Merrick Garland Nomination

When the name Merrick Garland comes to mind, one is likely reminded of his failed Supreme Court nomination in 2016, when Senate Majority Leader Mitch McConnell took the unprecedented action of blocking his (or any) appointment by President Obama, just hours after the vacancy had opened. As Mark Leibovich recently remarked on The Daily, “Merrick Garland, despite having an incredibly celebrated career, became known in Washington as the guy who was defined by the job he did not get.”

Under President Biden’s nascent administration, however, Garland’s identity may soon change. On January 7th, just a day after the deadly Capital riots, President Biden announced his intention to nominate Garland to the United States Attorney General position. While Garland’s nomination might seem, to some, as an attempt to remedy his failed Supreme Court appointment under President Obama, his career experience appears to tell a very different story.

Garland’s career began in 1997 when President Clinton nominated him as a judge to the United States Court of Appeals. Eventually advancing to the position of Chief Judge from 2013 to 2017, Garland was seen by many as a moderate, consensus-building figure. However, the highlights of Garland’s career figure most prominently in his work prosecuting domestic terrorism.

When Timothy J. McVeigh drove a 7,000-pound bomb into the Alfred P. Murrah Federal Building in Oklahoma City on April 19, 1995, Garland knew he had to get involved. His former boss recalled him saying, “I’ve got to go. Please send me,” and he was subsequently sent on behalf of the Justice Department to the scene of the attack. In witnessing the desolate detritus of the building and learning of the 168 fatalities, Garland later remarked that his work on the case was “the most important thing I have ever done in my life.” The Oklahoma City bombing was the worst instance of domestic terrorism the United States had witnessed, a trend that has only steadily increased since.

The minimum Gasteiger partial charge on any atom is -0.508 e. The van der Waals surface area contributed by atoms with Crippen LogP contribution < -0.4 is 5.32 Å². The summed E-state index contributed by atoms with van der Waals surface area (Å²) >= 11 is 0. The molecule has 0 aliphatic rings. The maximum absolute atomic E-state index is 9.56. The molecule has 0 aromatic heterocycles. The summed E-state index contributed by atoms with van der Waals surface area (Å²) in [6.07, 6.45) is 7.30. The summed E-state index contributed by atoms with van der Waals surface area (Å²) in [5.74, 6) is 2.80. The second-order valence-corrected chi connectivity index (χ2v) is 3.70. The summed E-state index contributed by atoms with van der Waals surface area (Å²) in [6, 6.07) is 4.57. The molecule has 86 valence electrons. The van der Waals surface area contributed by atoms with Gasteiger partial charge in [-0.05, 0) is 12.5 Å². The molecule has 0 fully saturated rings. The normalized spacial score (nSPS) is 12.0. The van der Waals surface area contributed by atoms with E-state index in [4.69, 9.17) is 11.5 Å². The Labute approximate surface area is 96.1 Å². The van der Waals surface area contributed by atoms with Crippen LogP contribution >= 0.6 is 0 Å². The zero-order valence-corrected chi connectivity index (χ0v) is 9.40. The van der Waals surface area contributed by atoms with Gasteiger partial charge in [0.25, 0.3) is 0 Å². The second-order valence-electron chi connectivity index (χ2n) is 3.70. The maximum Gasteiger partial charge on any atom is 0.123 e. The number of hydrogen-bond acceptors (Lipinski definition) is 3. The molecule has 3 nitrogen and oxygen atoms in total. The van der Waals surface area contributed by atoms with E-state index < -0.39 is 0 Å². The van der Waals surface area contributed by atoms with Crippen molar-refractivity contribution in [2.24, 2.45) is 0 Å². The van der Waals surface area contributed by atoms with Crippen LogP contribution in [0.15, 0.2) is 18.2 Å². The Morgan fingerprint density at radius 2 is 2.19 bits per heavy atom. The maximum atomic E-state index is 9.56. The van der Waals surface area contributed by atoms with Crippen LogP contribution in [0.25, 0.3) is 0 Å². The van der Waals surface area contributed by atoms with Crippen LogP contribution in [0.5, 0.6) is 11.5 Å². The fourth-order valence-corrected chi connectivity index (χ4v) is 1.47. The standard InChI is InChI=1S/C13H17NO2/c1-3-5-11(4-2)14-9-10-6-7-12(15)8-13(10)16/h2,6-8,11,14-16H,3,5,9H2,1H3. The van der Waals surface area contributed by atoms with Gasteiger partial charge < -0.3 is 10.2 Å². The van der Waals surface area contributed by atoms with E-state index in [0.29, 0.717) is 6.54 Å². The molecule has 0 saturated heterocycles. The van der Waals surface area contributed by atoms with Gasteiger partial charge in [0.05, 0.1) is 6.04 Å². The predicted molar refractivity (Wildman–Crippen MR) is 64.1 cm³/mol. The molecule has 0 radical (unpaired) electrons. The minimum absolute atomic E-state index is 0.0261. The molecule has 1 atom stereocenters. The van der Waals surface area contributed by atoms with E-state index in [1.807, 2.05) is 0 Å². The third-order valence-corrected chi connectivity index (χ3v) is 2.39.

Despite the media coverage and copious documentation - the FBI amassed three-and-a-half tons of evidence - Garland emerged as a critical figure in the investigation. His remark to a lead prosecutor, “Do not bury the crime in the clutter,” became a staple slogan for the team, and its words were later displayed on an office wall.

Garland later went on to work on other cases of domestic terrorism, most notably involving the Unabomber Theodore Kaczynski and the bombing of the 1996 Olympics in Atlanta, Georgia. Garland has accrued a laudable reputation following these cases: he was celebrated for his impeccable case organization, his moving humanity, and his unwavering commitment to justice.

The threat of domestic terrorism is even more salient in today’s discourse. Garland’s nomination came only a day after the June 6th attack on the Capital, and the general demographic of its actors - white, middle-aged men - is familiar to him. But Garland now has more factors on his plate, like the advent of social media and the increase in weapon technology.

Furthermore, the demands of the Attorney General position are more demanding than just domestic terrorism. Although the recent spotlight on domestic terrorism lines up well with Garland’s experience, other timely issues like civil rights and criminal justice reform are sure to pose challenges as well. 

Now, sitting in front of a body that refused his nomination five years ago, Garland finally has an opportunity to assert his robust experience in the hopes that this will secure him a position to help a more significant number of Americans. So far, senators have questioned the nominee on his experience using the death penalty, illegal immigration, and systematic racism, among other issues. Several Republican senators, referring to the Obama Administration, also raised the Justice Department’s recent politicization, which Garland disavowed. Some senators responsible for his failed Supreme Court nomination even raised the past event. His nomination process has highlighted his expertise, introspection, and calm disposition in light of these questions. 

Garland is on the road for a successful confirmation vote this upcoming weak. Senator McConnell, who led the decision to block his hearing in 2016, even told Politico last week that he intends to support his nomination. Once remembered as a casualty of partisan strife, Garland now seems set to redeem his robust career and lead the Justice Department as acting Attorney General under President Joe Biden.